Financial Services Ireland

Interest Limitation Rules

The impact of Interest Limitation Rules on Structured Finance

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Some observations on the effect of the new ILR rules from a Structured Finance perspective

  • The new interest limitation rules may significantly impact the tax position of Section 110 companies (S.110) which generally make returns to investors by way of interest on a Profit Participating Note (PPN).
  • As the interest limitation restriction should only apply to exceeding borrowing costs (interest equivalent expense less interest equivalent income), the definition of interest equivalent will be key to the SF industry. For example, at present, it is unclear whether gains on debt assets will be considered interest equivalent.
  • A S.110 whose shares are held by a charitable trust (Orphan S.110 structures) may not meet the definition of a standalone entity as they may be considered associated with the trust. However, it is possible the “Group of One” concept referred to in the latest Feedback Statement issued by the Department of Finance may grant some measure of relief to Orphan s.110 entities.
  • The group ratios provided in ATAD will warrant careful consideration for SF groups particularly given the de minimis exemption and current expectation that group ratios may be made available as optional for taxpayers. As different S.110’s will have different underlying “qualifying assets” and income mixes, one may be more favourable than the other.
  • Also in the context of the group ratios, the flexibility afforded to taxpayers around the use of the appropriate GAAP will be important to monitor particularly for multinational groups not using IFRS or Irish GAAP. Restating results in IFRS or Irish GAAP for the purposes of the Group ratio calculations would be a time-consuming exercise.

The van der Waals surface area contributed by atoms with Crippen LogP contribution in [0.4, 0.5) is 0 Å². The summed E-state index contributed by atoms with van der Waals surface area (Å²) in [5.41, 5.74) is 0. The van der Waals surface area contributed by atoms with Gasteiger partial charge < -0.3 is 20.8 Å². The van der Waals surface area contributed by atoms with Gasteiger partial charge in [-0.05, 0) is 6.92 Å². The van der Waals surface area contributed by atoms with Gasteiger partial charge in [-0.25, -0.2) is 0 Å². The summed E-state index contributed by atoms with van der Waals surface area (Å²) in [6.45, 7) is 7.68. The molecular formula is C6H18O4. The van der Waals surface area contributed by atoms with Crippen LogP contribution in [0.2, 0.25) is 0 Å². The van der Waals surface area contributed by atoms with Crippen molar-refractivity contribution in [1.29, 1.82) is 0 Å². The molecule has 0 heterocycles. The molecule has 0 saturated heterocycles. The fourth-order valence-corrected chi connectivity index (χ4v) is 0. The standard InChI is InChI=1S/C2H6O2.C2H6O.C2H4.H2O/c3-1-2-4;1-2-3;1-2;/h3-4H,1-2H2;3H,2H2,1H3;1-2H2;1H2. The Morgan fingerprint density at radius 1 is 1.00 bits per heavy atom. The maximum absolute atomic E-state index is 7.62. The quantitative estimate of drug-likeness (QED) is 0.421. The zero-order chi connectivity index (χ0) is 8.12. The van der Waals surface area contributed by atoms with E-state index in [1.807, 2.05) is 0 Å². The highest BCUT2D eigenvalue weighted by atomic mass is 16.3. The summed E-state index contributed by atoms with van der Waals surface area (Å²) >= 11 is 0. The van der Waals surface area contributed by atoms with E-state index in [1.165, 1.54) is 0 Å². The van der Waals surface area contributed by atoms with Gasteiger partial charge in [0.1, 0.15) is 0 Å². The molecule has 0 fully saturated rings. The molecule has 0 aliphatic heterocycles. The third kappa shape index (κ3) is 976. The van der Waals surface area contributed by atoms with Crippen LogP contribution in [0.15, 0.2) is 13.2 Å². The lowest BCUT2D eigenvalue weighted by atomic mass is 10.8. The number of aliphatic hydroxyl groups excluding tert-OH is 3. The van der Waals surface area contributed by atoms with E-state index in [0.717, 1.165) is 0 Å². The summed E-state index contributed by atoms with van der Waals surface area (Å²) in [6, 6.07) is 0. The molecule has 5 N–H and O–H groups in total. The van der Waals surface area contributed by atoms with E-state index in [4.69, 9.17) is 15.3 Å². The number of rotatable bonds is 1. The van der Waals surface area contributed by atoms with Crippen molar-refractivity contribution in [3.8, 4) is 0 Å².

• The carry-forward of excess interest capacity may be permitted for up to 5 years. Where an S.110 will have both interest and gains over the life of an investment, any excess interest capacity at the outset may be available to relieve excess interest expenditure upon realisation of any gains.
  • Grandfathering will be important in this context in relation to the definition of “legacy debt” in the rules. Grandfathering of loans concluded before 17 June 2016 are outside the new ILR rules. However, loans entered or modified after that date will not be grandfathered. A “modification” for this purpose could include changes to the duration of debt, the principal drawn down or the interest rate on the debt.  It is unclear whether a draw down on a pre-existing loan facility would qualify for grandfathering.

Petrina Smyth

FS Partner, Business Tax Advisory
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